The Dryden crash, and the subsequent inquiry by Justice Virgil Moshansky, marked a turning point in Canadian aviation.
On March 10, 1989 Air Ontario Flight 1363 crashed near Dryden, Ontario immediately after take-off due to ice and snow on the wings, causing the death of 21 of 65 passengers and 3 of 4 crew members.
This incident followed hard on the heels of the crash at Gander which killed all 256 passengers and crew on board. The inquiry into the Gander crash was widely criticized as having been mishandled, and the investigating agency, the Canadian Aviation Safety Board (CASB) was subsequently scrapped.
In this investigative vacuum Justice Virgil Moshansky was asked to conduct a public inquiry into the Dryden crash. He insisted upon, and received, the authority to conduct a wide-ranging investigation into all aspects of the Canadian aviation system that might have contributed to the accident.
His inquiry ultimately lasted three years and produced a 1,712-page report in four volumes (including technical appendices), with extensive recommendations. It was effectively a damning indictment of many aspects of Canadian aviation at that time, and the recommendations provided the foundation for a major overhaul of Canada's aviation safety system. In addition, the findings regarding ice build-up on wings led to a better technical understanding of this phenomenon, and enabled Canada to become a world leader in preventive measures.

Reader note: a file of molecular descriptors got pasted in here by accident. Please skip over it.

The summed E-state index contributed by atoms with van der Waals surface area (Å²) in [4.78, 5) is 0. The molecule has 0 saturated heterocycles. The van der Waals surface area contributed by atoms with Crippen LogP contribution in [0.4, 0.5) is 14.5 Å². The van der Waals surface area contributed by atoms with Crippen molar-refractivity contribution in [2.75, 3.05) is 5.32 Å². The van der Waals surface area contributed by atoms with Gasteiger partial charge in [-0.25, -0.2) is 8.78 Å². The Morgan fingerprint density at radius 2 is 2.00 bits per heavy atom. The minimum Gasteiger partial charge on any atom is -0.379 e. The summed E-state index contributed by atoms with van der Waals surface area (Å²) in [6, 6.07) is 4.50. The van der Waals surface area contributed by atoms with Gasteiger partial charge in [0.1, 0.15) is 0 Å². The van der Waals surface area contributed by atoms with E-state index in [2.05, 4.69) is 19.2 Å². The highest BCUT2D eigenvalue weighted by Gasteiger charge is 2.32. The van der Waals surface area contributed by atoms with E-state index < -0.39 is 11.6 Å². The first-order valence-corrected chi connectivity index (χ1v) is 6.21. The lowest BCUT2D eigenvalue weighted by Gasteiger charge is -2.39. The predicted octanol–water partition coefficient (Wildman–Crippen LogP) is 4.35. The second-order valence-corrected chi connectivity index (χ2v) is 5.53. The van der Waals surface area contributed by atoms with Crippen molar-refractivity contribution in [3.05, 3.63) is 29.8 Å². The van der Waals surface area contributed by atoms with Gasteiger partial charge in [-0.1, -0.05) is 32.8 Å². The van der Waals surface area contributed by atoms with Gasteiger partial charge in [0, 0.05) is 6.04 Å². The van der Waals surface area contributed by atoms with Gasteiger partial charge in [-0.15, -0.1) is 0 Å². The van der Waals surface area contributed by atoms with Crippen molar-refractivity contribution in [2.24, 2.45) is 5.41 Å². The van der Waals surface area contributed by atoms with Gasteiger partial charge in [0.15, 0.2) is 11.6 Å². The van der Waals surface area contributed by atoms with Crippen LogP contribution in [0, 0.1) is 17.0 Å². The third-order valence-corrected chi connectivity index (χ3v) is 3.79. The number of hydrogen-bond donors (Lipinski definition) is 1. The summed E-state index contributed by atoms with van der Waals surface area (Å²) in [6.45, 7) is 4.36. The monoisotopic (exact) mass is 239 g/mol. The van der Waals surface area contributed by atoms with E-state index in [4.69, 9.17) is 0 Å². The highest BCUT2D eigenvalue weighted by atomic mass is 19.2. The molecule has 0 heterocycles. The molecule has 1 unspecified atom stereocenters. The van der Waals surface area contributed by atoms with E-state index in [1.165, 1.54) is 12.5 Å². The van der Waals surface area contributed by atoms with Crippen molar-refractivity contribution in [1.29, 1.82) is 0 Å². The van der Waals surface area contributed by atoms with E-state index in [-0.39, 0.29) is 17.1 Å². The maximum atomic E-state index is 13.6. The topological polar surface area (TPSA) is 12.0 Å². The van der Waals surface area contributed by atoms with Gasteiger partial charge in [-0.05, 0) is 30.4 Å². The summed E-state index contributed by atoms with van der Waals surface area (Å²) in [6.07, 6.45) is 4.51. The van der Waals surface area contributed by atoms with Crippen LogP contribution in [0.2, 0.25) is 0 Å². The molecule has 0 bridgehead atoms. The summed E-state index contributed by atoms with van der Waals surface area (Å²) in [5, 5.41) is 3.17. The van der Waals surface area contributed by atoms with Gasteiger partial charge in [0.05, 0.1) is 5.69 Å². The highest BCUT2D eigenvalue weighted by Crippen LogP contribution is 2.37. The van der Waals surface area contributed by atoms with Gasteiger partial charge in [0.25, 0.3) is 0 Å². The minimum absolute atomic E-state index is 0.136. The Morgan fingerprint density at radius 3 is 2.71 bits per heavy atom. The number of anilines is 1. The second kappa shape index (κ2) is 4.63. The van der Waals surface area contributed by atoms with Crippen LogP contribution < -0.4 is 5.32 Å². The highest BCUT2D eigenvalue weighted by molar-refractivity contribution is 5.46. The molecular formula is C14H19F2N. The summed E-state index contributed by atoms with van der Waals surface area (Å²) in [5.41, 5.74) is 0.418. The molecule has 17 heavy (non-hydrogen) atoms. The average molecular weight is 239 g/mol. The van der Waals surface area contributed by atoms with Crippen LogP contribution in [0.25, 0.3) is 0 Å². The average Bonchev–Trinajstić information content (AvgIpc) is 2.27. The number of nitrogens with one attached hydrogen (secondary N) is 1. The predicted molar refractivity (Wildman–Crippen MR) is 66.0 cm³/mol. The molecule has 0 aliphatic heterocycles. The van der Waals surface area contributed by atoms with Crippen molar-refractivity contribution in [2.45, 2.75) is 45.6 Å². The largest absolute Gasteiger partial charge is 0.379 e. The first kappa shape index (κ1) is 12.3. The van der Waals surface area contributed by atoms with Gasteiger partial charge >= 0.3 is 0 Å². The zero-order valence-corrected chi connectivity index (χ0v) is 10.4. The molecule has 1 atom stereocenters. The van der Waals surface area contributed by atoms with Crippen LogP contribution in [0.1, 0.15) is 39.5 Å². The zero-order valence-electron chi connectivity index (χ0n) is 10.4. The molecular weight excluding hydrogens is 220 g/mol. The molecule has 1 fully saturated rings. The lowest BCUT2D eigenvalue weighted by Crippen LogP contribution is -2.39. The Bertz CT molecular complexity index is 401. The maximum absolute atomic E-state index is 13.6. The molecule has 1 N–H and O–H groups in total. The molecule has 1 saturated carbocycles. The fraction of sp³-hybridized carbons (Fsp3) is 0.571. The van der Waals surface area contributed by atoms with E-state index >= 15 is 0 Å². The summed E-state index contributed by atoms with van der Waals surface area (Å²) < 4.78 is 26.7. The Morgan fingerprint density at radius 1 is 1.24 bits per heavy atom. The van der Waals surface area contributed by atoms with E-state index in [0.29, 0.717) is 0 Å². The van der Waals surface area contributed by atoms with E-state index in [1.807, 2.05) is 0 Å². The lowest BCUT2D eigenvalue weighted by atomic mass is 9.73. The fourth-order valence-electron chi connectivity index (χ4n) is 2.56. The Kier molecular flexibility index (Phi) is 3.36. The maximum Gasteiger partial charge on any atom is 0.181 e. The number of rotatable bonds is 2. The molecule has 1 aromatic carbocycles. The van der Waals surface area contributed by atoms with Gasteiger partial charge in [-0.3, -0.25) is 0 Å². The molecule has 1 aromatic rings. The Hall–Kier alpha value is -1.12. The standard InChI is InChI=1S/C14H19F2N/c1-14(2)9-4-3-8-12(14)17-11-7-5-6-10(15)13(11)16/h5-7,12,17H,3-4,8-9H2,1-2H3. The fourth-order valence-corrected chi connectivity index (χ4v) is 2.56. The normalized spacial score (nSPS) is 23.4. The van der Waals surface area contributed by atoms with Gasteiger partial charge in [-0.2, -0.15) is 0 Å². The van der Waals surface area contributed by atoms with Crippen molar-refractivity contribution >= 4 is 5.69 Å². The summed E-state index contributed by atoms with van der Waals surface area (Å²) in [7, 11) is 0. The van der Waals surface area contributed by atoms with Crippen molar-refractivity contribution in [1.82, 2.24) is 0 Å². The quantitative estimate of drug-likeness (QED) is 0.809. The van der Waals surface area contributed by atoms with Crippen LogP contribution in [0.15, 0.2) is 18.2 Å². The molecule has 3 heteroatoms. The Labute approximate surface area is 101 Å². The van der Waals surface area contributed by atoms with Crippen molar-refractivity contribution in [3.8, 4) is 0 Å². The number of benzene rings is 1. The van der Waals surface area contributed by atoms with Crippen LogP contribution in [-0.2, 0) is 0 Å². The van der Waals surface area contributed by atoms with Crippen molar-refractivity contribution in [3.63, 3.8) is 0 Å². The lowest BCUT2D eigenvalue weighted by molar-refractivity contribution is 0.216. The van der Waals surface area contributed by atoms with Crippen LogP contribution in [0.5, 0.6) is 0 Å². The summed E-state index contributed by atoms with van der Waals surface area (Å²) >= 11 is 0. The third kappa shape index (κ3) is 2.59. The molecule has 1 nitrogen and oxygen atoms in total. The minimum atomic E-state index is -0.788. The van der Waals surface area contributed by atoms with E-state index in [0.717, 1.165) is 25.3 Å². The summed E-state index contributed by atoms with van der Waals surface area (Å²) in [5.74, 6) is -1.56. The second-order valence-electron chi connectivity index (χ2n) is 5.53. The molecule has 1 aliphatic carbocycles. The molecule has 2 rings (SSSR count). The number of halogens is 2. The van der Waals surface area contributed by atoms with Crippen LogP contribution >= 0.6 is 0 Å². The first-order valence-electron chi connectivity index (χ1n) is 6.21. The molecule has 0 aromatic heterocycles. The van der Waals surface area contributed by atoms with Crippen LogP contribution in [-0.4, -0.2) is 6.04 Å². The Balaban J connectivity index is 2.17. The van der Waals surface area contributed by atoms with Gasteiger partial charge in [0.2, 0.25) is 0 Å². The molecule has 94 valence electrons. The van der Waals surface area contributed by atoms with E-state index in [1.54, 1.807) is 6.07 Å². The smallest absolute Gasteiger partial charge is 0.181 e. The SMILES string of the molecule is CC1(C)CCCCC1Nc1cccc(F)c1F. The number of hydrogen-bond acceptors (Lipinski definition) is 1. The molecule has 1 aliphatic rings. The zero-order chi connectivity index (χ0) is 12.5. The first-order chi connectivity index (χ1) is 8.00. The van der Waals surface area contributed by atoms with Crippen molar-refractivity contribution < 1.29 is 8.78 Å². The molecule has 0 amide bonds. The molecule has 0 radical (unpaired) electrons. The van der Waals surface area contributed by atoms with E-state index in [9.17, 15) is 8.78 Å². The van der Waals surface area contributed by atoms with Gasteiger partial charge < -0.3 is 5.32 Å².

Moshansky, who continues to follow the aviation industry closely, has become concerned in recent years that air safety in Canada is in decline. In 2007 he issued a scathing condemnation of Ottawa's move to give Canada's air carriers greater responsibility to oversee the safety of their operations. He told the Commons transport committee "Today, 18 years after Dryden, history is repeating itself, only worse."
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